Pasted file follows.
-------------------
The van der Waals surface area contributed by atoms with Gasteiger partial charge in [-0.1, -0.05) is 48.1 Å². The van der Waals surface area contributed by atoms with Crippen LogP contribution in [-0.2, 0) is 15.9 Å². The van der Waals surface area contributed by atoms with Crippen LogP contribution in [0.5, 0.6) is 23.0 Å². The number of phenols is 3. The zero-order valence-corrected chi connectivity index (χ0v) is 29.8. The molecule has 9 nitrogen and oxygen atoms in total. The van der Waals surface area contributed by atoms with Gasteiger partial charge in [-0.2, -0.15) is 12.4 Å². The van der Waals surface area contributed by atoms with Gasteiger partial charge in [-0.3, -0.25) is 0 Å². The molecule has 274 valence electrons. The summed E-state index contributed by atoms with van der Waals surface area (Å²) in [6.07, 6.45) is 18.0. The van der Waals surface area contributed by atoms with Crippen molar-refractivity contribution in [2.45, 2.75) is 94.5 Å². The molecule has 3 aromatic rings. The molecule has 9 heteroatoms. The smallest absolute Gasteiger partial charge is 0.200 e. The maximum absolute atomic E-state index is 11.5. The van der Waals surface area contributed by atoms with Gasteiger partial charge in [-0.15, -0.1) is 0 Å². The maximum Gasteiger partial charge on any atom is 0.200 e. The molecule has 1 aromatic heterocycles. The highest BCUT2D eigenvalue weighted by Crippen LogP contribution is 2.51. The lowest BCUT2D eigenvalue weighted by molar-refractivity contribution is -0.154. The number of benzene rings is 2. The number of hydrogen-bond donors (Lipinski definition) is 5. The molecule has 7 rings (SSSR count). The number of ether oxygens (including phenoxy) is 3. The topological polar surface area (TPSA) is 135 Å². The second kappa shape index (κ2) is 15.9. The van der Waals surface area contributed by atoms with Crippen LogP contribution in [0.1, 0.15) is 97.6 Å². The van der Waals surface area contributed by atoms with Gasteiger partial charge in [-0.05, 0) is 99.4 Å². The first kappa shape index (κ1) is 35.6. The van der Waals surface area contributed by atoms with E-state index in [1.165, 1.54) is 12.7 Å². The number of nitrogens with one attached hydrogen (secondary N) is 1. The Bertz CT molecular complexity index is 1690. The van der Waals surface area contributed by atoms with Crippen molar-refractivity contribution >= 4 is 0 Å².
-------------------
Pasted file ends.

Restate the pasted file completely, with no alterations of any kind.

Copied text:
The van der Waals surface area contributed by atoms with Gasteiger partial charge in [-0.1, -0.05) is 48.1 Å². The van der Waals surface area contributed by atoms with Crippen LogP contribution in [-0.2, 0) is 15.9 Å². The van der Waals surface area contributed by atoms with Crippen LogP contribution in [0.5, 0.6) is 23.0 Å². The number of phenols is 3. The zero-order valence-corrected chi connectivity index (χ0v) is 29.8. The molecule has 9 nitrogen and oxygen atoms in total. The van der Waals surface area contributed by atoms with Gasteiger partial charge in [-0.2, -0.15) is 12.4 Å². The van der Waals surface area contributed by atoms with Gasteiger partial charge in [-0.3, -0.25) is 0 Å². The molecule has 274 valence electrons. The summed E-state index contributed by atoms with van der Waals surface area (Å²) in [6.07, 6.45) is 18.0. The van der Waals surface area contributed by atoms with Crippen molar-refractivity contribution in [2.45, 2.75) is 94.5 Å². The molecule has 3 aromatic rings. The molecule has 9 heteroatoms. The smallest absolute Gasteiger partial charge is 0.200 e. The maximum absolute atomic E-state index is 11.5. The van der Waals surface area contributed by atoms with Gasteiger partial charge in [-0.15, -0.1) is 0 Å². The maximum Gasteiger partial charge on any atom is 0.200 e. The molecule has 1 aromatic heterocycles. The highest BCUT2D eigenvalue weighted by Crippen LogP contribution is 2.51. The lowest BCUT2D eigenvalue weighted by molar-refractivity contribution is -0.154. The number of benzene rings is 2. The number of hydrogen-bond donors (Lipinski definition) is 5. The molecule has 7 rings (SSSR count). The number of ether oxygens (including phenoxy) is 3. The topological polar surface area (TPSA) is 135 Å². The second kappa shape index (κ2) is 15.9. The van der Waals surface area contributed by atoms with Crippen LogP contribution in [0.1, 0.15) is 97.6 Å². The van der Waals surface area contributed by atoms with Gasteiger partial charge in [-0.05, 0) is 99.4 Å². The first kappa shape index (κ1) is 35.6. The van der Waals surface area contributed by atoms with E-state index in [1.165, 1.54) is 12.7 Å². The number of nitrogens with one attached hydrogen (secondary N) is 1. The Bertz CT molecular complexity index is 1690. The van der Waals surface area contributed by atoms with Crippen molar-refractivity contribution >= 4 is 0 Å².